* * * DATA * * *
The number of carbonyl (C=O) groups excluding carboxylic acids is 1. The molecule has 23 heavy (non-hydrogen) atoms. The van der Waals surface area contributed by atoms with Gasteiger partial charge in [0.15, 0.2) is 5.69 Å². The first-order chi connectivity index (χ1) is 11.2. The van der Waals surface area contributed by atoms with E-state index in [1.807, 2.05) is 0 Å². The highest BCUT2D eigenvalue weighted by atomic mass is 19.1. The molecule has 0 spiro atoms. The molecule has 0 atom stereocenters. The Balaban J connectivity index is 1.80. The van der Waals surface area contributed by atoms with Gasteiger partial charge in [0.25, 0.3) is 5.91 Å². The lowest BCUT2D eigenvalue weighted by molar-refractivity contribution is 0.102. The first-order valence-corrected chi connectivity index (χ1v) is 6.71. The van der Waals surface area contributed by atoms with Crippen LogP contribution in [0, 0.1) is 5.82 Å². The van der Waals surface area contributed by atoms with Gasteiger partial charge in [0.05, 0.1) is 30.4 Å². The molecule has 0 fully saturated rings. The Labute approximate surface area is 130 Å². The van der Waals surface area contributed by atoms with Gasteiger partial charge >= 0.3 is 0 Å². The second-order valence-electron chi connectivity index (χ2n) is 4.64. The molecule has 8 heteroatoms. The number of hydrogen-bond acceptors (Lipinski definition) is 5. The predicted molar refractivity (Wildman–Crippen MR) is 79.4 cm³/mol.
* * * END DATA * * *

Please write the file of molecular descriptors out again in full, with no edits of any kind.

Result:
The number of carbonyl (C=O) groups excluding carboxylic acids is 1. The molecule has 23 heavy (non-hydrogen) atoms. The van der Waals surface area contributed by atoms with Gasteiger partial charge in [0.15, 0.2) is 5.69 Å². The first-order chi connectivity index (χ1) is 11.2. The van der Waals surface area contributed by atoms with E-state index in [1.807, 2.05) is 0 Å². The highest BCUT2D eigenvalue weighted by atomic mass is 19.1. The molecule has 0 spiro atoms. The molecule has 0 atom stereocenters. The Balaban J connectivity index is 1.80. The van der Waals surface area contributed by atoms with Gasteiger partial charge in [0.25, 0.3) is 5.91 Å². The lowest BCUT2D eigenvalue weighted by molar-refractivity contribution is 0.102. The first-order valence-corrected chi connectivity index (χ1v) is 6.71. The van der Waals surface area contributed by atoms with Crippen LogP contribution in [0, 0.1) is 5.82 Å². The van der Waals surface area contributed by atoms with Gasteiger partial charge in [0.05, 0.1) is 30.4 Å². The molecule has 0 fully saturated rings. The Labute approximate surface area is 130 Å². The van der Waals surface area contributed by atoms with Gasteiger partial charge >= 0.3 is 0 Å². The second-order valence-electron chi connectivity index (χ2n) is 4.64. The molecule has 8 heteroatoms. The number of hydrogen-bond acceptors (Lipinski definition) is 5. The predicted molar refractivity (Wildman–Crippen MR) is 79.4 cm³/mol.